“If we want uncommon learning for our children in a time of common standards, we must be willing to lower the voices of discontent that threaten to overpower a teaching force who is learning a precise, deliberate, and cohesive practice.” – Sarah Brown Wessling, Huffington Post, February 2013
Recently I began an occasional, but reoccurring blog on Huffington Post. My most recent post, asking if “the Common Core demoralizes teachers” created a flurry of reaction and conversation that certainly reverberated the kinds of insights, misconceptions, and questions that continue to pierce these discussions.
Given all the work Teaching Channel has done and continues to do in making the Common Core accessible to our dedicated, albeit busy, followers, it seemed quite appropriate to tease out some of the issues that surfaced in this latest post, knowing that these conversations are but a microcosm of the issues that pervade all our teaching lives.
Concern over standardization. “The more standardized the lesson, the less skill is required to deliver it.”
In other words, when lessons are standardized, so become the teachers. I see the implicit truth in this comment. Yes. If we created rote lessons and assumed that those lessons would work for all students, then we’d effectively replace the need for a teacher under the auspice that we’re just delivering content. However, teaching is a human endeavor, one much more nuanced than a 20th Century factory-model of education. The lesson here is two-fold:
1) The Standards are not lessons, nor do they ever intend to be. States and districts that interpret the Core with fidelity will remember that standards and standardization are not the same.
2) Teachers must be empowered to use all of their skills to make the concepts in the Core relevant, meaningful and appropriate for their individual learners. To suggest anything else is to demoralize the profession.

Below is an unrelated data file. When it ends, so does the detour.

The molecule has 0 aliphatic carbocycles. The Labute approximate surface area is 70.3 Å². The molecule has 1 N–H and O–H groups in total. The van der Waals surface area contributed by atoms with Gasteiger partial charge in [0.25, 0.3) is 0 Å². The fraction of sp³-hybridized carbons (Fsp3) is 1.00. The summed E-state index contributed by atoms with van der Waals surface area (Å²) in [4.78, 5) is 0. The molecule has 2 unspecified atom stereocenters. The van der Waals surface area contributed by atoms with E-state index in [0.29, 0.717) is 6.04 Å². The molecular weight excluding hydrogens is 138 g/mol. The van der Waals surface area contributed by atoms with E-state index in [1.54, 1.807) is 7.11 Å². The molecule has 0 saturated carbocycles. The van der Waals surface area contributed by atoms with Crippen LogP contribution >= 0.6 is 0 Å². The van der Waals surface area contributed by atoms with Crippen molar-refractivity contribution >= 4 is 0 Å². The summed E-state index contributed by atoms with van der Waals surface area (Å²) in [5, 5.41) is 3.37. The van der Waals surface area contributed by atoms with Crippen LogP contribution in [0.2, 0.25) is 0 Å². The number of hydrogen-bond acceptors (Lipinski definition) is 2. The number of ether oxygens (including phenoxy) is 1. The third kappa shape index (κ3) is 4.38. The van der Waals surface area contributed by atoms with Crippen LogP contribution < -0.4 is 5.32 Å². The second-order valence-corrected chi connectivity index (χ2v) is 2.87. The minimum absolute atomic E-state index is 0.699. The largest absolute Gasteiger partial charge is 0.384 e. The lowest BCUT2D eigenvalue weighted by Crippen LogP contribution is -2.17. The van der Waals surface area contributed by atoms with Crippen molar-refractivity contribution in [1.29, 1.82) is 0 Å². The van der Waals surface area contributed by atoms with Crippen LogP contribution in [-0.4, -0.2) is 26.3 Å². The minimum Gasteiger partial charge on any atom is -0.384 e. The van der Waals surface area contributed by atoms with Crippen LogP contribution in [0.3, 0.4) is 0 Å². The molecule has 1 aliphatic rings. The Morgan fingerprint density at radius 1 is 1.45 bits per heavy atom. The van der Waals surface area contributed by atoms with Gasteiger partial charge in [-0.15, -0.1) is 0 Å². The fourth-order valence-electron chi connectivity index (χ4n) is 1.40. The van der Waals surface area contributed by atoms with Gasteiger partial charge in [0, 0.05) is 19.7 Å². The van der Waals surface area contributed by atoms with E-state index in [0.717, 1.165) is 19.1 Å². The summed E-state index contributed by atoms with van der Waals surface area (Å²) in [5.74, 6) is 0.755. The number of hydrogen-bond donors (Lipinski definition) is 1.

Concern over a perceived fleeting nature of the Core. “Here is what I know, Ms. Wessling, after 17 years of teaching. This too shall pass. Your “Common Core” will be replaced in a few years or a few months by something new and equally innovative, some new method that teachers will have to adopt or else and then that method will be replaced. And on and on it goes.”
15 years into this profession, I can empathize with the notion of things that come and go. Sometimes that latest strategy or movement seems like a revolving door. However, the Standards aren’t strategies or curriculums – they’re more like a paradigm from which we devise curriculums and employ strategies. With this in mind, instead of seeing the Common Core like a revolving door, perhaps we could see it as a point on a continuum. We’ve learned lessons that have brought us here and undoubtedly we will continue to evolve and learn from these as well.
Concern about assessment. “The problem is NOT the standards. Good teachers – and there are many – will find a way to offer a healthy and robust learning environment, no matter what the standards. The problem is that with Common Core comes, once again, a standardized test that will be used inappropriately to rank and rate students.”
I share this concern. I hear that these will be “next generation assessments,” that they will embed formative assessment, that they will not be reductive, but help us to understand the degree to which students can transfer their knowledge and skill to a new task. All of that said, if we continue to use them to “rank and rate” rather than as an impetus for continuous growth and improvement, we will find the environment around Common Core to take on a different kind of landscape. We must not only educate ourselves, but those around us on the difference between an assessment that we use to elevate all learners, versus the kind we use to sort them.
Regardless of where you are positioned in your response to the Common Core, Teaching Channel is committed to supporting a robust community of learners who are learning, sharing and advocating together. To see all of our resources on Common Core, check out our Let’s Chat Core series, comprised of blogs, podcasts and webinars all designed to help us grow in this work collectively.